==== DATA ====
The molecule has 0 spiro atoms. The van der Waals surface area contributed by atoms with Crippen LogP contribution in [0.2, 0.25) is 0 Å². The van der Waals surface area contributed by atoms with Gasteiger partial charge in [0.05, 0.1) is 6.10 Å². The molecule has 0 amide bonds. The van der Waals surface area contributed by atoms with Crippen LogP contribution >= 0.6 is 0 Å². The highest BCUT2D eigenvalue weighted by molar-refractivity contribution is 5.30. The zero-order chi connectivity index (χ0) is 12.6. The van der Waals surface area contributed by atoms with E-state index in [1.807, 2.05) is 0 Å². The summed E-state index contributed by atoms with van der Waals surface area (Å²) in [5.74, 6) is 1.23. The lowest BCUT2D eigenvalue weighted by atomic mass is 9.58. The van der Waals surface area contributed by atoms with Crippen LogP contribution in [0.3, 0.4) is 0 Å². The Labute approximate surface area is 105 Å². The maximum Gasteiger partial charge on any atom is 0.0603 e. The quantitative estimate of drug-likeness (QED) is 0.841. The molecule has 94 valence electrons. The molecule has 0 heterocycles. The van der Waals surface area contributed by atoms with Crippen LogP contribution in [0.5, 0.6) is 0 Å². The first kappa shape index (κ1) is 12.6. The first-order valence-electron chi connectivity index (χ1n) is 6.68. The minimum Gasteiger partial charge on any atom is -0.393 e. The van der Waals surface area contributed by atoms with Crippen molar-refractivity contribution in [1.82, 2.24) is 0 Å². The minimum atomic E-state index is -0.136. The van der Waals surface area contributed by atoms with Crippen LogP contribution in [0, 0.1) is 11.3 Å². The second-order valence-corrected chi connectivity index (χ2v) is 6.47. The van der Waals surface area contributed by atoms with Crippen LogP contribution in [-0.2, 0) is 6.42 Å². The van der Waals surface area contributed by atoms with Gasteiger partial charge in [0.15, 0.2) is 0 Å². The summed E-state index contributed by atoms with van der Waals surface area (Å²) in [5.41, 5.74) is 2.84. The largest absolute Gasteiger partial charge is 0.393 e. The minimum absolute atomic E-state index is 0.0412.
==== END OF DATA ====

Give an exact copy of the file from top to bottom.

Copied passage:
The molecule has 0 spiro atoms. The van der Waals surface area contributed by atoms with Crippen LogP contribution in [0.2, 0.25) is 0 Å². The van der Waals surface area contributed by atoms with Gasteiger partial charge in [0.05, 0.1) is 6.10 Å². The molecule has 0 amide bonds. The van der Waals surface area contributed by atoms with Crippen LogP contribution >= 0.6 is 0 Å². The highest BCUT2D eigenvalue weighted by molar-refractivity contribution is 5.30. The zero-order chi connectivity index (χ0) is 12.6. The van der Waals surface area contributed by atoms with E-state index in [1.807, 2.05) is 0 Å². The summed E-state index contributed by atoms with van der Waals surface area (Å²) in [5.74, 6) is 1.23. The lowest BCUT2D eigenvalue weighted by atomic mass is 9.58. The van der Waals surface area contributed by atoms with Crippen LogP contribution in [0.3, 0.4) is 0 Å². The Labute approximate surface area is 105 Å². The maximum Gasteiger partial charge on any atom is 0.0603 e. The quantitative estimate of drug-likeness (QED) is 0.841. The molecule has 94 valence electrons. The molecule has 0 heterocycles. The van der Waals surface area contributed by atoms with Crippen LogP contribution in [0.5, 0.6) is 0 Å². The first kappa shape index (κ1) is 12.6. The first-order valence-electron chi connectivity index (χ1n) is 6.68. The minimum Gasteiger partial charge on any atom is -0.393 e. The van der Waals surface area contributed by atoms with Crippen molar-refractivity contribution in [1.82, 2.24) is 0 Å². The minimum atomic E-state index is -0.136. The van der Waals surface area contributed by atoms with Crippen LogP contribution in [0, 0.1) is 11.3 Å². The second-order valence-corrected chi connectivity index (χ2v) is 6.47. The van der Waals surface area contributed by atoms with Crippen LogP contribution in [-0.2, 0) is 6.42 Å². The van der Waals surface area contributed by atoms with Gasteiger partial charge in [0.15, 0.2) is 0 Å². The summed E-state index contributed by atoms with van der Waals surface area (Å²) in [5.41, 5.74) is 2.84. The largest absolute Gasteiger partial charge is 0.393 e. The minimum absolute atomic E-state index is 0.0412.